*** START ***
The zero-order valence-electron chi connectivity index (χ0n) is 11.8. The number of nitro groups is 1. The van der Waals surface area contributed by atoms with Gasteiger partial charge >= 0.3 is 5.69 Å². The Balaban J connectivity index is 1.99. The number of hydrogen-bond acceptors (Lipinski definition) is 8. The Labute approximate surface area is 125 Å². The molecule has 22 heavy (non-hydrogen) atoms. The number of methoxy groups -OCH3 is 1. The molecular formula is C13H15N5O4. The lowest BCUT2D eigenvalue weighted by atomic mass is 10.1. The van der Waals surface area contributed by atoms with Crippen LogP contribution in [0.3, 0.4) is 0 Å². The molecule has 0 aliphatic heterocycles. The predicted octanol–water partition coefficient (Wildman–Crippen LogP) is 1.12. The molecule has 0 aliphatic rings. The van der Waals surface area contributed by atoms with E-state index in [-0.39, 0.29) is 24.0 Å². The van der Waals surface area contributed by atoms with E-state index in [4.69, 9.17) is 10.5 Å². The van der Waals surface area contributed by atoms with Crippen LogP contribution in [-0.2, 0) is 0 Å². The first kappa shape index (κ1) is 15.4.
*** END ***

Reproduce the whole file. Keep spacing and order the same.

The zero-order valence-electron chi connectivity index (χ0n) is 11.8. The number of nitro groups is 1. The van der Waals surface area contributed by atoms with Gasteiger partial charge >= 0.3 is 5.69 Å². The Balaban J connectivity index is 1.99. The number of hydrogen-bond acceptors (Lipinski definition) is 8. The Labute approximate surface area is 125 Å². The molecule has 22 heavy (non-hydrogen) atoms. The number of methoxy groups -OCH3 is 1. The molecular formula is C13H15N5O4. The lowest BCUT2D eigenvalue weighted by atomic mass is 10.1. The van der Waals surface area contributed by atoms with Crippen LogP contribution in [0.3, 0.4) is 0 Å². The molecule has 0 aliphatic heterocycles. The predicted octanol–water partition coefficient (Wildman–Crippen LogP) is 1.12. The molecule has 0 aliphatic rings. The van der Waals surface area contributed by atoms with E-state index in [-0.39, 0.29) is 24.0 Å². The van der Waals surface area contributed by atoms with E-state index in [4.69, 9.17) is 10.5 Å². The van der Waals surface area contributed by atoms with Crippen LogP contribution in [-0.2, 0) is 0 Å². The first kappa shape index (κ1) is 15.4.